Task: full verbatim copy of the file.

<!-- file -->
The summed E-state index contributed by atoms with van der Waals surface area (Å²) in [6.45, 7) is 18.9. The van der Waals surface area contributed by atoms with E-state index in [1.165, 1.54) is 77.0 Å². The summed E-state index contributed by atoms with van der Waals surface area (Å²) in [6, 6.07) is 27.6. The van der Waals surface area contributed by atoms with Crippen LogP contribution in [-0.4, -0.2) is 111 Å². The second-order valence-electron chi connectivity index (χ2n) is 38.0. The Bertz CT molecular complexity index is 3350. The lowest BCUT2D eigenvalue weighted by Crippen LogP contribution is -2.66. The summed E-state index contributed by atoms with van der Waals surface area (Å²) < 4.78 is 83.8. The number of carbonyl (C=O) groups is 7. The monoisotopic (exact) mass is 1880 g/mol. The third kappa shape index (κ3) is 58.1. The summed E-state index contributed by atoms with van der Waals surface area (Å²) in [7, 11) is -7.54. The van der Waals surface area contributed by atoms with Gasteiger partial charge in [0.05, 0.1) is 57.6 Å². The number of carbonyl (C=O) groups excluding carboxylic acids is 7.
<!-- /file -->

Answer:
The summed E-state index contributed by atoms with van der Waals surface area (Å²) in [6.45, 7) is 18.9. The van der Waals surface area contributed by atoms with E-state index in [1.165, 1.54) is 77.0 Å². The summed E-state index contributed by atoms with van der Waals surface area (Å²) in [6, 6.07) is 27.6. The van der Waals surface area contributed by atoms with Crippen LogP contribution in [-0.4, -0.2) is 111 Å². The second-order valence-electron chi connectivity index (χ2n) is 38.0. The Bertz CT molecular complexity index is 3350. The lowest BCUT2D eigenvalue weighted by Crippen LogP contribution is -2.66. The summed E-state index contributed by atoms with van der Waals surface area (Å²) < 4.78 is 83.8. The number of carbonyl (C=O) groups is 7. The monoisotopic (exact) mass is 1880 g/mol. The third kappa shape index (κ3) is 58.1. The summed E-state index contributed by atoms with van der Waals surface area (Å²) in [7, 11) is -7.54. The van der Waals surface area contributed by atoms with Gasteiger partial charge in [0.05, 0.1) is 57.6 Å². The number of carbonyl (C=O) groups excluding carboxylic acids is 7.